Use of #ifndef in header files

Discussion in 'C++' started by Johs, Apr 23, 2007.

  1. Johs

    Johs Guest

    Each time I make a new .h file in eclipse it starts with this:

    #ifndef FUNCS_H_
    #define FUNCS_H_

    // here goes all the code

    #endif /*FUNCS_H_*/


    where FUNCS_H_ corresponds to the filename funcs.h. But is it always a
    good habit to include these preprocessor lines in each .h file?
     
    Johs, Apr 23, 2007
    #1
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  2. Johs

    Zeppe Guest

    Johs wrote:
    > Each time I make a new .h file in eclipse it starts with this:
    >
    > #ifndef FUNCS_H_
    > #define FUNCS_H_
    >
    > // here goes all the code
    >
    > #endif /*FUNCS_H_*/
    >
    >
    > where FUNCS_H_ corresponds to the filename funcs.h. But is it always a
    > good habit to include these preprocessor lines in each .h file?


    yes, in order to prevent multiple inclusion.

    Regards,

    Zeppe
     
    Zeppe, Apr 23, 2007
    #2
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  3. Johs

    fcvcnet Guest

    Johs :
    > Each time I make a new .h file in eclipse it starts with this:
    >
    > #ifndef FUNCS_H_
    > #define FUNCS_H_
    >
    > // here goes all the code
    >
    > #endif /*FUNCS_H_*/
    >
    >
    > where FUNCS_H_ corresponds to the filename funcs.h. But is it always a
    > good habit to include these preprocessor lines in each .h file?


    C++ Primer, Fourth Edition
    By Stanley B. Lippman, Josée Lajoie, Barbara E. Moo

    2.9. Writing Our Own Header Files

    Avoiding Multiple Inclusions

    --
    Thank you very much! :)
    Thank this newsgroup very much! :)
    Visual Studio 2005 Professional Edition
    Windows XP Professional
     
    fcvcnet, Apr 23, 2007
    #3
  4. Johs

    terminator Guest

    On Apr 23, 1:51 pm, Johs <> wrote:
    > Each time I make a new .h file in eclipse it starts with this:
    >
    > #ifndef FUNCS_H_
    > #define FUNCS_H_
    >
    > // here goes all the code
    >
    > #endif /*FUNCS_H_*/
    >
    > where FUNCS_H_ corresponds to the filename funcs.h. But is it always a
    > good habit to include these preprocessor lines in each .h file?


    It helps the linker a lot.This decreases build time and risk of facing
    multiple inclusion related errors.
     
    terminator, Apr 23, 2007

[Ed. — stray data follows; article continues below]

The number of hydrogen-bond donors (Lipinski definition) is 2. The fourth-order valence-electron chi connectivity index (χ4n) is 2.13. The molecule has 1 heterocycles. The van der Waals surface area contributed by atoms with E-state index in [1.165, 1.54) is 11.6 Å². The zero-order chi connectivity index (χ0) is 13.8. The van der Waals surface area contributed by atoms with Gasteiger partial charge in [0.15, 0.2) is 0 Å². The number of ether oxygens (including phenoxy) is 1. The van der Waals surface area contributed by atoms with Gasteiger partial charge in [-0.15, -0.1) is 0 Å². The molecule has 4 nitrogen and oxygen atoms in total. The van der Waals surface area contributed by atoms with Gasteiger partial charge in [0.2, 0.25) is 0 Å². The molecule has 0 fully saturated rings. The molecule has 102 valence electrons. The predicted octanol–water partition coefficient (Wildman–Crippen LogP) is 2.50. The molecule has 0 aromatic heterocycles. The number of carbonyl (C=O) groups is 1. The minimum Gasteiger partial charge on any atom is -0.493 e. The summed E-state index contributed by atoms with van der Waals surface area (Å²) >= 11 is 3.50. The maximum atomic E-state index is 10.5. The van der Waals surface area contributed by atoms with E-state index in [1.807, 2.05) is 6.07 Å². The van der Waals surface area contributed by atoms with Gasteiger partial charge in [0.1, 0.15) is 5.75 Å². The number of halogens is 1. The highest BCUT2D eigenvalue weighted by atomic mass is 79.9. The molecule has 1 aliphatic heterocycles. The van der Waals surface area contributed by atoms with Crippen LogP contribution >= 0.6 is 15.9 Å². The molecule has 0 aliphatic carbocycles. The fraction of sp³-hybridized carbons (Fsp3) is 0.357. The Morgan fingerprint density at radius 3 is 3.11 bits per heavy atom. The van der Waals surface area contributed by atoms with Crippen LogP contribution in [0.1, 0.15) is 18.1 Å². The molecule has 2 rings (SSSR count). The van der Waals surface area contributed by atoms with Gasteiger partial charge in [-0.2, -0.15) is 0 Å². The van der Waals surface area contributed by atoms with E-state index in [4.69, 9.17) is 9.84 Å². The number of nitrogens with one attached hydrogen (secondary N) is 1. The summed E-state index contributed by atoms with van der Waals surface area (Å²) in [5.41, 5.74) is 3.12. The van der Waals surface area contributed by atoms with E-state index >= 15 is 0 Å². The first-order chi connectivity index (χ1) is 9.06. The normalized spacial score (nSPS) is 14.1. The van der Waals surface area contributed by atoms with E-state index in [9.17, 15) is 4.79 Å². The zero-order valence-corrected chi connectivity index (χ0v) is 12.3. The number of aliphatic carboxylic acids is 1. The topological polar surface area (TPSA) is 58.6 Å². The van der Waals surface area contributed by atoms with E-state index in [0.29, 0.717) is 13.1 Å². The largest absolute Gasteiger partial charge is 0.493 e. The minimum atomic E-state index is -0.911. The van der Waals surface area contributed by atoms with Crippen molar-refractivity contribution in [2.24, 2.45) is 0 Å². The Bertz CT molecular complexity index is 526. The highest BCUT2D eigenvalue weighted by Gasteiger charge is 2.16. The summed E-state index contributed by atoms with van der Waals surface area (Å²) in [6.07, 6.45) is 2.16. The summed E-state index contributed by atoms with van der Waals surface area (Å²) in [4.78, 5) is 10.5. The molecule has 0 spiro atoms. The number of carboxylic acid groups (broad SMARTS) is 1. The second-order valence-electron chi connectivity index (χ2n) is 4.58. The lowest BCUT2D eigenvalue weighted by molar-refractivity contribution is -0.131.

#4
  5. Johs

    osmium Guest

    "terminator" wrote:


    >> #ifndef FUNCS_H_
    >> #define FUNCS_H_
    >>
    >> // here goes all the code
    >>
    >> #endif /*FUNCS_H_*/
    >>
    >> where FUNCS_H_ corresponds to the filename funcs.h. But is it always a
    >> good habit to include these preprocessor lines in each .h file?

    >
    > It helps the linker a lot.This decreases build time and risk of facing
    > multiple inclusion related errors.


    So the linker knows about the include files?
     
    osmium, Apr 23, 2007
    #5
  6. Johs

    zero Guest

    "osmium" <> wrote in news:59444oF2j493pU1
    @mid.individual.net:

    > "terminator" wrote:
    >
    >
    >>> #ifndef FUNCS_H_
    >>> #define FUNCS_H_
    >>>
    >>> // here goes all the code
    >>>
    >>> #endif /*FUNCS_H_*/
    >>>
    >>> where FUNCS_H_ corresponds to the filename funcs.h. But is it always a
    >>> good habit to include these preprocessor lines in each .h file?

    >>
    >> It helps the linker a lot.This decreases build time and risk of facing
    >> multiple inclusion related errors.

    >
    > So the linker knows about the include files?
    >


    and about preprocessor directives?
     
    zero, Apr 23, 2007
    #6
  7. Johs

    James Kanze Guest

    On Apr 23, 12:51 pm, Johs <> wrote:
    > Each time I make a new .h file in eclipse it starts with this:


    > #ifndef FUNCS_H_
    > #define FUNCS_H_


    > // here goes all the code


    > #endif /*FUNCS_H_*/


    > where FUNCS_H_ corresponds to the filename funcs.h. But is it always a
    > good habit to include these preprocessor lines in each .h file?


    It depends. You need some sort of include guard, but such a
    simple naming convention runs a great risk of name collision,
    e.g. in cases like:

    #include "myLib/funcs.h"
    #include "yourLib/funcs.h"

    Within a project or a single company, you'll probably want to
    extend the convention to include the subsystem name as well:

    #ifndef CompanyName_myLib_funcs_h
    #define CompanyName_myLib_funcs_h
    // ...
    #endif

    For code meant to be used as a third party library, you'll
    likely want to go even further; I use something like:

    name=` basename "$filename" `
    guard1=${prefix}` basename "$filename" | sed -e 's:[^a-zA-
    Z0-9_]:_:g' `
    guard2=`date +%Y%m%d%H%M%S`
    guard3=`od -tx1 -N 16 /dev/random | head -1 | sed -e 's/
    ^[0-9]* //' -e 's/ //g' | tr '[a-f]' '[A-F]'`
    guard=${guard1}_${guard2}${guard3}

    echo
    echo "#ifndef $guard"
    echo "#define $guard"
    echo
    echo "#endif"
    echo "// Local Variables: --- for emacs"
    echo "// mode: c++ --- for emacs"
    echo "// tab-width: 8 --- for emacs"
    echo "// End: --- for emacs"
    echo "// vim: set ts=8 sw=4 filetype=cpp: --- for vim"

    to generate such headers myself. (I've deleted the code which
    generates the copyright, but of course, that will normally be
    inserted automatically as well.)

    I'm not familiar with eclipse, but I would imagine that you can
    configure its editor to generate something along these lines as
    well. (The above is part of a Unix shell script, which I've
    configured my editor to execute whenever it opens a .hh file
    which doesn't already exist.)

    --
    James Kanze (GABI Software) email:
    Conseils en informatique orientée objet/
    Beratung in objektorientierter Datenverarbeitung
    9 place Sémard, 78210 St.-Cyr-l'École, France, +33 (0)1 30 23 00 34
     
    James Kanze, Apr 24, 2007
    #7
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